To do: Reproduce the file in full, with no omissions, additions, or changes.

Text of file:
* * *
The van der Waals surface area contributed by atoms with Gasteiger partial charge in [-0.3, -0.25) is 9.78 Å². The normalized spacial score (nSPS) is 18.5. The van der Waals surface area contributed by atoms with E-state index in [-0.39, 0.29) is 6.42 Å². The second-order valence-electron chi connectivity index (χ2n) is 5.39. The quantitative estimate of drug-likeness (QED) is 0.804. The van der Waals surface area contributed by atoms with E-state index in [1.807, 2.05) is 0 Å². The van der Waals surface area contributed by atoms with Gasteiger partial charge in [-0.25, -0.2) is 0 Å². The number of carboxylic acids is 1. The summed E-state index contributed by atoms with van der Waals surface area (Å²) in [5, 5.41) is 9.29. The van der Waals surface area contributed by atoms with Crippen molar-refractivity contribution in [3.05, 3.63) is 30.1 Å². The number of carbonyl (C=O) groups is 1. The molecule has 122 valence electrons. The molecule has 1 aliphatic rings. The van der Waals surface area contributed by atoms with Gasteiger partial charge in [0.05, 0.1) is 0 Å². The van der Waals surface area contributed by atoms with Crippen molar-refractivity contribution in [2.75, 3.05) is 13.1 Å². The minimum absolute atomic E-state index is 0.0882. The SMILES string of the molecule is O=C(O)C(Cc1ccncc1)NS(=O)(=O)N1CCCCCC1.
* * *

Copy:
The van der Waals surface area contributed by atoms with Gasteiger partial charge in [-0.3, -0.25) is 9.78 Å². The normalized spacial score (nSPS) is 18.5. The van der Waals surface area contributed by atoms with E-state index in [-0.39, 0.29) is 6.42 Å². The second-order valence-electron chi connectivity index (χ2n) is 5.39. The quantitative estimate of drug-likeness (QED) is 0.804. The van der Waals surface area contributed by atoms with E-state index in [1.807, 2.05) is 0 Å². The van der Waals surface area contributed by atoms with Gasteiger partial charge in [-0.25, -0.2) is 0 Å². The number of carboxylic acids is 1. The summed E-state index contributed by atoms with van der Waals surface area (Å²) in [5, 5.41) is 9.29. The van der Waals surface area contributed by atoms with Crippen molar-refractivity contribution in [3.05, 3.63) is 30.1 Å². The number of carbonyl (C=O) groups is 1. The molecule has 122 valence electrons. The molecule has 1 aliphatic rings. The van der Waals surface area contributed by atoms with Gasteiger partial charge in [0.05, 0.1) is 0 Å². The van der Waals surface area contributed by atoms with Crippen molar-refractivity contribution in [2.75, 3.05) is 13.1 Å². The minimum absolute atomic E-state index is 0.0882. The SMILES string of the molecule is O=C(O)C(Cc1ccncc1)NS(=O)(=O)N1CCCCCC1.